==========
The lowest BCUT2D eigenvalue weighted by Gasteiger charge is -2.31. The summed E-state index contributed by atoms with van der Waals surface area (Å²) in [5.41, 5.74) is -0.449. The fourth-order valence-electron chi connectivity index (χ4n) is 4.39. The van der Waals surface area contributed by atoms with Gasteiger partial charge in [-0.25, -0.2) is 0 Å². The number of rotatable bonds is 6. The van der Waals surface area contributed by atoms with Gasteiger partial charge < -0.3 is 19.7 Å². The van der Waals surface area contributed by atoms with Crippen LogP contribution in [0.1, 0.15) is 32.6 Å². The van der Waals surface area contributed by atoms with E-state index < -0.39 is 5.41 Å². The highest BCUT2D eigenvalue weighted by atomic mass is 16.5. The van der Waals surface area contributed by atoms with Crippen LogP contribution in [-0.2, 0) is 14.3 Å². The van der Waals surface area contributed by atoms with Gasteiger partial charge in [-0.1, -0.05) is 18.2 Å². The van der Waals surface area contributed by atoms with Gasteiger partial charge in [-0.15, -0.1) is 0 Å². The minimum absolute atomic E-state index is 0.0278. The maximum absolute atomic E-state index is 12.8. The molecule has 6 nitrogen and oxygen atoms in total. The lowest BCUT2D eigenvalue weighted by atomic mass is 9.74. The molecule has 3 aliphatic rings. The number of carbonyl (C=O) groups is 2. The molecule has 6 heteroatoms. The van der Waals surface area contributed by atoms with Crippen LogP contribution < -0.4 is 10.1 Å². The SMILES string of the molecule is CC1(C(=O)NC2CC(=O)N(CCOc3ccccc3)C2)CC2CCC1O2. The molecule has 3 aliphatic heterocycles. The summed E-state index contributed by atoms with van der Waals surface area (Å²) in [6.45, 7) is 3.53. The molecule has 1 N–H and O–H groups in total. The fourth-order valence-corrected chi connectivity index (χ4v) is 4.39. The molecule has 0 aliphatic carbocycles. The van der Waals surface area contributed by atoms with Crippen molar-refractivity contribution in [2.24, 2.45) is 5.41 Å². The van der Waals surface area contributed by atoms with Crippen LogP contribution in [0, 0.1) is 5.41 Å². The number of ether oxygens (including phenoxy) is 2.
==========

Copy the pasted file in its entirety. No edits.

The lowest BCUT2D eigenvalue weighted by Gasteiger charge is -2.31. The summed E-state index contributed by atoms with van der Waals surface area (Å²) in [5.41, 5.74) is -0.449. The fourth-order valence-electron chi connectivity index (χ4n) is 4.39. The van der Waals surface area contributed by atoms with Gasteiger partial charge in [-0.25, -0.2) is 0 Å². The number of rotatable bonds is 6. The van der Waals surface area contributed by atoms with Gasteiger partial charge < -0.3 is 19.7 Å². The van der Waals surface area contributed by atoms with Crippen LogP contribution in [0.1, 0.15) is 32.6 Å². The van der Waals surface area contributed by atoms with E-state index < -0.39 is 5.41 Å². The highest BCUT2D eigenvalue weighted by atomic mass is 16.5. The van der Waals surface area contributed by atoms with Crippen LogP contribution in [-0.2, 0) is 14.3 Å². The van der Waals surface area contributed by atoms with Gasteiger partial charge in [-0.1, -0.05) is 18.2 Å². The van der Waals surface area contributed by atoms with Gasteiger partial charge in [-0.15, -0.1) is 0 Å². The minimum absolute atomic E-state index is 0.0278. The maximum absolute atomic E-state index is 12.8. The molecule has 6 nitrogen and oxygen atoms in total. The lowest BCUT2D eigenvalue weighted by atomic mass is 9.74. The molecule has 3 aliphatic rings. The number of carbonyl (C=O) groups is 2. The molecule has 6 heteroatoms. The van der Waals surface area contributed by atoms with Crippen LogP contribution < -0.4 is 10.1 Å². The SMILES string of the molecule is CC1(C(=O)NC2CC(=O)N(CCOc3ccccc3)C2)CC2CCC1O2. The molecule has 3 aliphatic heterocycles. The summed E-state index contributed by atoms with van der Waals surface area (Å²) in [6.45, 7) is 3.53. The molecule has 1 N–H and O–H groups in total. The fourth-order valence-corrected chi connectivity index (χ4v) is 4.39. The molecule has 0 aliphatic carbocycles. The van der Waals surface area contributed by atoms with Crippen molar-refractivity contribution in [2.24, 2.45) is 5.41 Å². The van der Waals surface area contributed by atoms with Crippen LogP contribution in [0, 0.1) is 5.41 Å². The number of ether oxygens (including phenoxy) is 2.